This video tours the parts of a standard WPF project. The journey includes a look at the XAML files, the associated code behind file and the project settings.
- [Narrator] I created a TailorMadeTours project (mumbles) in this chapter; it's WPF dekstop application. In another movie in this chapter, I looked at the References list; you have to have PresentationCore, PresentationFramework and WindowsBase reference in the project. In this video, I'll take a look at the other standard items you find in a WPF project. (mumbles) specific items I'm talking about here are these xaml files; App.xaml, and MainWindows.xaml; MainWindows.xaml is the window that is shown when you start this application.
Double click on this file in Solution Explorer and it takes me to the Visual Studio WPF Designer. The top half of the screen contains a Visual Designer for dragging and dropping controls and manipulating them with my mouse and the bottom half of the screen contains a Text Editor for me to write xml or xaml. It is an associated file that's also considered to be closely associated with this xaml file; it is this C# file here; expand this node and you'll see it; has the same name as a xaml file with the .cs extension on it.
When I double click on this node in Solution Explorer, it takes me to the C# editor. Now, I can switch back, of course, by going back and forth (mumbles) my tabs or by double clicking on the items in Solution Explorer again; So, this is my main window; App.xaml is where you define application-wide event handlers and application-wide resources. Open this file and you'll see that it doesn't have a Visual Designer, it just has the xaml editor. Here's why I (mumbles) define Application level Resources and here on line five, you can see; is where I specify which window is a starting point of; in a real-world application, you might have more than one window and one of them has been designated as a Startup object, so you that here with this property called StartupUri.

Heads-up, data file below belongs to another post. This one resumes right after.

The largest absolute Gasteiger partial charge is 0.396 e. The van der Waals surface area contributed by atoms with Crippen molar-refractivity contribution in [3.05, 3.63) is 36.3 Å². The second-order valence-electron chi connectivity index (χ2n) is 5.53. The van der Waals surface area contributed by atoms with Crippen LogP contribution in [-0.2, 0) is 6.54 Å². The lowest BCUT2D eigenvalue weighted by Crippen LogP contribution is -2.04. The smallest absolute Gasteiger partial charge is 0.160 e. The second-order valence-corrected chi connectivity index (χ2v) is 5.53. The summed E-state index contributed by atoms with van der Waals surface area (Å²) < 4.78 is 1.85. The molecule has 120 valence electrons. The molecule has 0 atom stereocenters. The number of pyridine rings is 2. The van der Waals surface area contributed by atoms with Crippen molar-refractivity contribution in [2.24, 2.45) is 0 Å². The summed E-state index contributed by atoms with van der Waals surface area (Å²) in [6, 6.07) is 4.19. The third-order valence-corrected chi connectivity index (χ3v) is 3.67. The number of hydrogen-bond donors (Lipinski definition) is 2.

There's also an affiliated C# file here and as I said this is where define things like application-level event handlers like on the application startup or application shutdown, you write those handlers in here. Now, let's go look in Properties. There's really only a couple things (mumbles) interest here for WPF developers and on this first section in Application, first one I want to look at is the Target Framework; I'm in Visual Studio 2015 and I want to use the template; it decided to use .NET 4.6.1; there are other versions of the Framework available that I can use for my project.
WPF goes back to a number of these, but, we'll use the most recent one here. The other important thing is what your Output Type is, so there's three choices here: Class Library, Console Application and Windows Application. When you choose Windows Application, that means this common language Runtime when it runs this, we'll run it in a windowed environment and that's, of course, important for a Windows desktop application.
- Recognize the pluses of choosing Windows Presentation Foundations over other Microsoft UI frameworks.
- Evaluate the different options available with Windows Presentation Foundation project types.
- Devise a Windows Presentation Foundation project in Visual Studio.
- Break down the assemblies and parts of Windows Presentation Foundations.
- Use XAML editor and editor settings.
- Selecting data binding to present data.
- Compiling interaction code for an application.
- Use control templates, 3D parts, and effects in Windows Presentation Foundations.